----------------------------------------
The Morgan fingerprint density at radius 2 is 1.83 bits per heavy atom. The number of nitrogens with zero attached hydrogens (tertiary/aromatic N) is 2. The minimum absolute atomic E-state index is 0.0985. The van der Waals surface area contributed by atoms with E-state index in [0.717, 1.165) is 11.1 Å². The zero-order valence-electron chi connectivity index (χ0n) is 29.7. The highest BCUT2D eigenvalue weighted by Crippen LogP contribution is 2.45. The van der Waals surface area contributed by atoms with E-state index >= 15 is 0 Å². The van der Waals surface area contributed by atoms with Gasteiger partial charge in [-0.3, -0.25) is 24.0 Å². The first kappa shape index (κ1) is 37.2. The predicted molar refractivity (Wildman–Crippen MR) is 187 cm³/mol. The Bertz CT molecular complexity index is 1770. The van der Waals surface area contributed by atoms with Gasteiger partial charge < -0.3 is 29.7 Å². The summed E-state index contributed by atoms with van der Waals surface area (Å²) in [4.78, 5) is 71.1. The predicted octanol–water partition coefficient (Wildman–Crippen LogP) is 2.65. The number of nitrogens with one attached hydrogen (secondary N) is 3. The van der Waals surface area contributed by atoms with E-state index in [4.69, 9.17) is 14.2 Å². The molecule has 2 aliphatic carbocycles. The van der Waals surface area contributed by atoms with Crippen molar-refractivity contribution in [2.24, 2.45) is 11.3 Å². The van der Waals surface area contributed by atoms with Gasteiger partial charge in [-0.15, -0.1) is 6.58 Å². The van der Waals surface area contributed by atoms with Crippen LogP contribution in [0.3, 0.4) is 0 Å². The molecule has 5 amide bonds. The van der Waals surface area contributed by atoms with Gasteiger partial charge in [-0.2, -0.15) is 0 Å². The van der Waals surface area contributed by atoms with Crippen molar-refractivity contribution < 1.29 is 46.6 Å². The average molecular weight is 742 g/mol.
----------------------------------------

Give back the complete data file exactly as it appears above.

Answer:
The Morgan fingerprint density at radius 2 is 1.83 bits per heavy atom. The number of nitrogens with zero attached hydrogens (tertiary/aromatic N) is 2. The minimum absolute atomic E-state index is 0.0985. The van der Waals surface area contributed by atoms with E-state index in [0.717, 1.165) is 11.1 Å². The zero-order valence-electron chi connectivity index (χ0n) is 29.7. The highest BCUT2D eigenvalue weighted by Crippen LogP contribution is 2.45. The van der Waals surface area contributed by atoms with E-state index >= 15 is 0 Å². The van der Waals surface area contributed by atoms with Gasteiger partial charge in [-0.3, -0.25) is 24.0 Å². The first kappa shape index (κ1) is 37.2. The predicted molar refractivity (Wildman–Crippen MR) is 187 cm³/mol. The Bertz CT molecular complexity index is 1770. The van der Waals surface area contributed by atoms with Gasteiger partial charge < -0.3 is 29.7 Å². The summed E-state index contributed by atoms with van der Waals surface area (Å²) in [4.78, 5) is 71.1. The predicted octanol–water partition coefficient (Wildman–Crippen LogP) is 2.65. The number of nitrogens with one attached hydrogen (secondary N) is 3. The van der Waals surface area contributed by atoms with E-state index in [4.69, 9.17) is 14.2 Å². The molecule has 2 aliphatic carbocycles. The van der Waals surface area contributed by atoms with Crippen molar-refractivity contribution in [2.24, 2.45) is 11.3 Å². The van der Waals surface area contributed by atoms with Gasteiger partial charge in [-0.15, -0.1) is 6.58 Å². The van der Waals surface area contributed by atoms with Crippen LogP contribution in [0.3, 0.4) is 0 Å². The molecule has 5 amide bonds. The van der Waals surface area contributed by atoms with Gasteiger partial charge in [-0.2, -0.15) is 0 Å². The van der Waals surface area contributed by atoms with Crippen molar-refractivity contribution < 1.29 is 46.6 Å². The average molecular weight is 742 g/mol.